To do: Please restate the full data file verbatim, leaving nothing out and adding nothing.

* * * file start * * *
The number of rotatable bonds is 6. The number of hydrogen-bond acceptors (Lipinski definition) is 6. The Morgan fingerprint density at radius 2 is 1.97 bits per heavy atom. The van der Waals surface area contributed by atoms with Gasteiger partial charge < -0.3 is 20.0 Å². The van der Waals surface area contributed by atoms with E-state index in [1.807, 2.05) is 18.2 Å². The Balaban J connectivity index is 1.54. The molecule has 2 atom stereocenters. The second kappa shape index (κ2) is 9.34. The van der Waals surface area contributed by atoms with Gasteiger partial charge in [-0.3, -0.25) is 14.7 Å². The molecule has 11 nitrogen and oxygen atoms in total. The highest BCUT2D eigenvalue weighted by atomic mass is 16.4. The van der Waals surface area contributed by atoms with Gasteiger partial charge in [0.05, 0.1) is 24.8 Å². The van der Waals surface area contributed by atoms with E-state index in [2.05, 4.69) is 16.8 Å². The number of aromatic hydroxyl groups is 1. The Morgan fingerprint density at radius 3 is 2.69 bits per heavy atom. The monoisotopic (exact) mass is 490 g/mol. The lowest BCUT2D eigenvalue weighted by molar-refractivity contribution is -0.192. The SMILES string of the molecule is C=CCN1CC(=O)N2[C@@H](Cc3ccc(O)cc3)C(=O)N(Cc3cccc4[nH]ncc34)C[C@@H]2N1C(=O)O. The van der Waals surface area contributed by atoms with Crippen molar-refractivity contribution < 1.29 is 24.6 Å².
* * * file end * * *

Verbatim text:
The number of rotatable bonds is 6. The number of hydrogen-bond acceptors (Lipinski definition) is 6. The Morgan fingerprint density at radius 2 is 1.97 bits per heavy atom. The van der Waals surface area contributed by atoms with Gasteiger partial charge < -0.3 is 20.0 Å². The van der Waals surface area contributed by atoms with E-state index in [1.807, 2.05) is 18.2 Å². The Balaban J connectivity index is 1.54. The molecule has 2 atom stereocenters. The second kappa shape index (κ2) is 9.34. The van der Waals surface area contributed by atoms with Gasteiger partial charge in [-0.3, -0.25) is 14.7 Å². The molecule has 11 nitrogen and oxygen atoms in total. The highest BCUT2D eigenvalue weighted by atomic mass is 16.4. The van der Waals surface area contributed by atoms with Gasteiger partial charge in [0.05, 0.1) is 24.8 Å². The van der Waals surface area contributed by atoms with E-state index in [2.05, 4.69) is 16.8 Å². The number of aromatic hydroxyl groups is 1. The Morgan fingerprint density at radius 3 is 2.69 bits per heavy atom. The monoisotopic (exact) mass is 490 g/mol. The lowest BCUT2D eigenvalue weighted by molar-refractivity contribution is -0.192. The SMILES string of the molecule is C=CCN1CC(=O)N2[C@@H](Cc3ccc(O)cc3)C(=O)N(Cc3cccc4[nH]ncc34)C[C@@H]2N1C(=O)O. The van der Waals surface area contributed by atoms with Crippen molar-refractivity contribution < 1.29 is 24.6 Å².